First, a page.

(h)    to accelerate, continue, extend or defer the exercisability or vesting of any Award or any shares of Stock acquired pursuant thereto, including with respect to the period following a Participant’s termination of Service;

(i)    to prescribe, amend or rescind rules, guidelines and policies relating to the Plan, and to adopt sub-plans or supplements to, or alternative versions of, the Plan, including, without limitation, as the Committee deems necessary or desirable to comply with the laws of, or to accommodate the tax policy, accounting principles or custom of, foreign jurisdictions whose residents may be granted Awards; and

(j)    to correct any defect, supply any omission or reconcile any inconsistency in the Plan or any Award Agreement and to make all other determinations and take such other actions with respect to the Plan or any Award as the Committee may deem advisable to the extent not inconsistent with the provisions of the Plan or applicable law.

3.5    Option or SAR Repricing. Without the affirmative vote of holders of a majority of the shares of Stock cast in person or by proxy at a meeting of the stockholders of the Company at which a quorum representing a majority of all outstanding shares of Stock is present or represented by proxy, the Committee shall not approve a program providing for either (a) the cancellation of outstanding Options or SARs having exercise prices per share greater than the then Fair Market Value of Stock (“Underwater Awards”) and the grant in substitution therefor of new Options or SARs having a lower exercise price, other Awards or payments in cash (except in the event of a Change in Control), or (b) the amendment of outstanding Awards to reduce the exercise price thereof. This Section shall not be construed to apply to (i) “issuing or assuming a stock option in a transaction to which Section 424(a) applies,” within the meaning of Section 424 of the Code, (ii) adjustments pursuant to the assumption of or substitution for an Option or SAR in a manner that would comply with Section 409A, or (iii) an adjustment pursuant to Section 4.3.

3.6    Indemnification. In addition to such other rights of indemnification as they may have as members of the Board or the Committee or as officers or employees of the Participating Company Group, to the extent permitted by applicable law, members of the Board or the Committee and any officers or employees of the Participating Company Group to whom authority to act for the Board, the Committee or the Company is delegated shall be indemnified by the Company against all reasonable expenses, including attorneys’ fees, actually and necessarily incurred in connection with the defense of any action, suit or proceeding, or in connection with any appeal therein, to which they or any of them may be a party by reason of any action taken or failure to act under or in connection with the Plan, or any right granted hereunder, and against all amounts paid by them in settlement thereof (provided such settlement is approved by independent legal counsel selected by the Company) or paid by them in satisfaction of a judgment in any such action, suit or proceeding, except in relation to matters as to which it shall be adjudged in such action, suit or proceeding that such person is liable for gross negligence, bad faith or intentional misconduct in duties; provided, however, that within sixty (60) days after the institution of such action, suit or proceeding, such person shall offer to the Company, in writing, the opportunity at its own expense to handle and defend the same.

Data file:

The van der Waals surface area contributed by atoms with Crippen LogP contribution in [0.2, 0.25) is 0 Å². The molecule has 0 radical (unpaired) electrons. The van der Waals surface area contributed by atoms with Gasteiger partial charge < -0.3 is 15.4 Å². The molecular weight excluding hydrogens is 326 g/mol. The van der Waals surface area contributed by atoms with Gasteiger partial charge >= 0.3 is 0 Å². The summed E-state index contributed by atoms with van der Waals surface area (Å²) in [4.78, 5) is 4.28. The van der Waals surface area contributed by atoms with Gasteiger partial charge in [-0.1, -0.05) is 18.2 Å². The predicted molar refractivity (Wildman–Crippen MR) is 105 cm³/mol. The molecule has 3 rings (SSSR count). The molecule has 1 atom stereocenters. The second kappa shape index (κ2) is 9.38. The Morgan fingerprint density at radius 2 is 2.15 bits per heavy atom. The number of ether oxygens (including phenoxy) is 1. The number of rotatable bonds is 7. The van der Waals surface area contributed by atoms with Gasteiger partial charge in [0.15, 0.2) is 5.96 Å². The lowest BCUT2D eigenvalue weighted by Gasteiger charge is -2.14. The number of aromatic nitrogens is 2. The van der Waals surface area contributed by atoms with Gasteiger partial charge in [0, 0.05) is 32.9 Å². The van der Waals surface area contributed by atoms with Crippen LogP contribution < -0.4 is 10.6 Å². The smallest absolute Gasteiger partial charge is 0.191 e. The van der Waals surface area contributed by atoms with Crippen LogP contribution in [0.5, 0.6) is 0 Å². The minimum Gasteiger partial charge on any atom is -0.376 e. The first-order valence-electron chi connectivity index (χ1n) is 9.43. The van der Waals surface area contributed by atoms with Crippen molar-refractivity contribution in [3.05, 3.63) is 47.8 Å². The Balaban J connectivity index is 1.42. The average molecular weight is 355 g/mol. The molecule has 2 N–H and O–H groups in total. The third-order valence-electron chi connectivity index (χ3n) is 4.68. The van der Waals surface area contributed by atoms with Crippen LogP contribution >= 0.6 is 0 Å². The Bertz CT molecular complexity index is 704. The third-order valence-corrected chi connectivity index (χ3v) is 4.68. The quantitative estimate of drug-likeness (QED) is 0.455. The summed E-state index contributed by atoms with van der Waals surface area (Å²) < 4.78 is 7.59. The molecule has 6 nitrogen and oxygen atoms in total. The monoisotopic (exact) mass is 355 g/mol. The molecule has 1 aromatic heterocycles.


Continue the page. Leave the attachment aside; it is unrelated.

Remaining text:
4.    Shares Subject to Plan.

4.1    Maximum Number of Shares Issuable. Subject to adjustment as provided in Sections 4.2 and 4.3, the maximum aggregate number of shares of Stock that may be issued under the Plan shall be equal to 7,650,000 shares1, and shall consist of authorized but unissued or reacquired shares of Stock or any combination thereof.